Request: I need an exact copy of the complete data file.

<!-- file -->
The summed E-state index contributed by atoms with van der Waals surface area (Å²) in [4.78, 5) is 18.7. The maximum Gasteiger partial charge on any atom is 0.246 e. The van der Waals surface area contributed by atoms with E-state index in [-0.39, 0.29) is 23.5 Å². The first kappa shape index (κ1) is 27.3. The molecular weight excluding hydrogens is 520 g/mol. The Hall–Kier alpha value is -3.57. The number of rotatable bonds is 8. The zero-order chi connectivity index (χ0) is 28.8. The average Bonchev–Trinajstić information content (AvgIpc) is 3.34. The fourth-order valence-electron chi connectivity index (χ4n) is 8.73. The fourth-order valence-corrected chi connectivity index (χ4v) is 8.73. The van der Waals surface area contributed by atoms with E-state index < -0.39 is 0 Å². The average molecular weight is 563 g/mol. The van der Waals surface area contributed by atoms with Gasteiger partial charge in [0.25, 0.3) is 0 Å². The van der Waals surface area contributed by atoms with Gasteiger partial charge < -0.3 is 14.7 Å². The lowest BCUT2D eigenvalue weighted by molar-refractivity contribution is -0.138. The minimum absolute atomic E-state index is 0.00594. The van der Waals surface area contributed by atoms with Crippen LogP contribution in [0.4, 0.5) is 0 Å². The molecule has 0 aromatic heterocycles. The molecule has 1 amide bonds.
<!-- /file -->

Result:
The summed E-state index contributed by atoms with van der Waals surface area (Å²) in [4.78, 5) is 18.7. The maximum Gasteiger partial charge on any atom is 0.246 e. The van der Waals surface area contributed by atoms with E-state index in [-0.39, 0.29) is 23.5 Å². The first kappa shape index (κ1) is 27.3. The molecular weight excluding hydrogens is 520 g/mol. The Hall–Kier alpha value is -3.57. The number of rotatable bonds is 8. The zero-order chi connectivity index (χ0) is 28.8. The average Bonchev–Trinajstić information content (AvgIpc) is 3.34. The fourth-order valence-electron chi connectivity index (χ4n) is 8.73. The fourth-order valence-corrected chi connectivity index (χ4v) is 8.73. The van der Waals surface area contributed by atoms with E-state index < -0.39 is 0 Å². The average molecular weight is 563 g/mol. The van der Waals surface area contributed by atoms with Gasteiger partial charge in [0.25, 0.3) is 0 Å². The van der Waals surface area contributed by atoms with Gasteiger partial charge < -0.3 is 14.7 Å². The lowest BCUT2D eigenvalue weighted by molar-refractivity contribution is -0.138. The minimum absolute atomic E-state index is 0.00594. The van der Waals surface area contributed by atoms with Crippen LogP contribution in [0.4, 0.5) is 0 Å². The molecule has 0 aromatic heterocycles. The molecule has 1 amide bonds.